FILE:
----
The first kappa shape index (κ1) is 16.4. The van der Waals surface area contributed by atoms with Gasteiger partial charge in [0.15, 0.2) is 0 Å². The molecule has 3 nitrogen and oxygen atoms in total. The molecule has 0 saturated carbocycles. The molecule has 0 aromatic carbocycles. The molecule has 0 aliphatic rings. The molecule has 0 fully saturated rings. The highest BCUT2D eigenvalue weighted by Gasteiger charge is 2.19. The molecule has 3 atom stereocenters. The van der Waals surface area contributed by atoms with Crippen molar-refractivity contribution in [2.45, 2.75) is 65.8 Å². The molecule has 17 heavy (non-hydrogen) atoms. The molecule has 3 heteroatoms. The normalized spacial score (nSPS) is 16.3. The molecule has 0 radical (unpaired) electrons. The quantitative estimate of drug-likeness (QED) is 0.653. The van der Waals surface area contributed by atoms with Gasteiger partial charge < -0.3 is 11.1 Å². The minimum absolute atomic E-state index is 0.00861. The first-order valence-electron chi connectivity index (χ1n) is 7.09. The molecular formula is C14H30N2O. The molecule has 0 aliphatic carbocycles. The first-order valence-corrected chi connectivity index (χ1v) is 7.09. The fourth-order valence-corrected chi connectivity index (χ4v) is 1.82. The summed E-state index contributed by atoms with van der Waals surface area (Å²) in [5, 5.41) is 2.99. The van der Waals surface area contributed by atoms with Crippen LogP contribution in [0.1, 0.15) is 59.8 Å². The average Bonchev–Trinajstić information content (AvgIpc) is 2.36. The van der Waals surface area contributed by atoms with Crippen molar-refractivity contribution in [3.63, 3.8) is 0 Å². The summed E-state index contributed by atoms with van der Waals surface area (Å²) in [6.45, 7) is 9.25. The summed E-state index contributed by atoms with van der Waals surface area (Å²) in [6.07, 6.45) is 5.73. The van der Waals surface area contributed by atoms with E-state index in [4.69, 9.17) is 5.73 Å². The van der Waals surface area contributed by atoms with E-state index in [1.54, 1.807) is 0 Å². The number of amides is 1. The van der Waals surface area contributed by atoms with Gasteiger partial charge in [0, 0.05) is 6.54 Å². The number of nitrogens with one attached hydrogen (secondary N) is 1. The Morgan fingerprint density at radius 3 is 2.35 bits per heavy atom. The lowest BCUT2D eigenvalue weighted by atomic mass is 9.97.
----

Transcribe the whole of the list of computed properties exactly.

The first kappa shape index (κ1) is 16.4. The van der Waals surface area contributed by atoms with Gasteiger partial charge in [0.15, 0.2) is 0 Å². The molecule has 3 nitrogen and oxygen atoms in total. The molecule has 0 saturated carbocycles. The molecule has 0 aromatic carbocycles. The molecule has 0 aliphatic rings. The molecule has 0 fully saturated rings. The highest BCUT2D eigenvalue weighted by Gasteiger charge is 2.19. The molecule has 3 atom stereocenters. The van der Waals surface area contributed by atoms with Crippen molar-refractivity contribution in [2.45, 2.75) is 65.8 Å². The molecule has 17 heavy (non-hydrogen) atoms. The molecule has 3 heteroatoms. The normalized spacial score (nSPS) is 16.3. The molecule has 0 radical (unpaired) electrons. The quantitative estimate of drug-likeness (QED) is 0.653. The van der Waals surface area contributed by atoms with Gasteiger partial charge < -0.3 is 11.1 Å². The minimum absolute atomic E-state index is 0.00861. The first-order valence-electron chi connectivity index (χ1n) is 7.09. The molecular formula is C14H30N2O. The molecule has 0 aliphatic carbocycles. The first-order valence-corrected chi connectivity index (χ1v) is 7.09. The fourth-order valence-corrected chi connectivity index (χ4v) is 1.82. The summed E-state index contributed by atoms with van der Waals surface area (Å²) in [5, 5.41) is 2.99. The van der Waals surface area contributed by atoms with Crippen LogP contribution in [0.1, 0.15) is 59.8 Å². The average Bonchev–Trinajstić information content (AvgIpc) is 2.36. The van der Waals surface area contributed by atoms with Crippen molar-refractivity contribution in [3.63, 3.8) is 0 Å². The summed E-state index contributed by atoms with van der Waals surface area (Å²) in [6.45, 7) is 9.25. The summed E-state index contributed by atoms with van der Waals surface area (Å²) in [6.07, 6.45) is 5.73. The van der Waals surface area contributed by atoms with E-state index in [4.69, 9.17) is 5.73 Å². The van der Waals surface area contributed by atoms with E-state index in [1.54, 1.807) is 0 Å². The number of amides is 1. The van der Waals surface area contributed by atoms with Gasteiger partial charge in [0, 0.05) is 6.54 Å². The number of nitrogens with one attached hydrogen (secondary N) is 1. The Morgan fingerprint density at radius 3 is 2.35 bits per heavy atom. The lowest BCUT2D eigenvalue weighted by atomic mass is 9.97.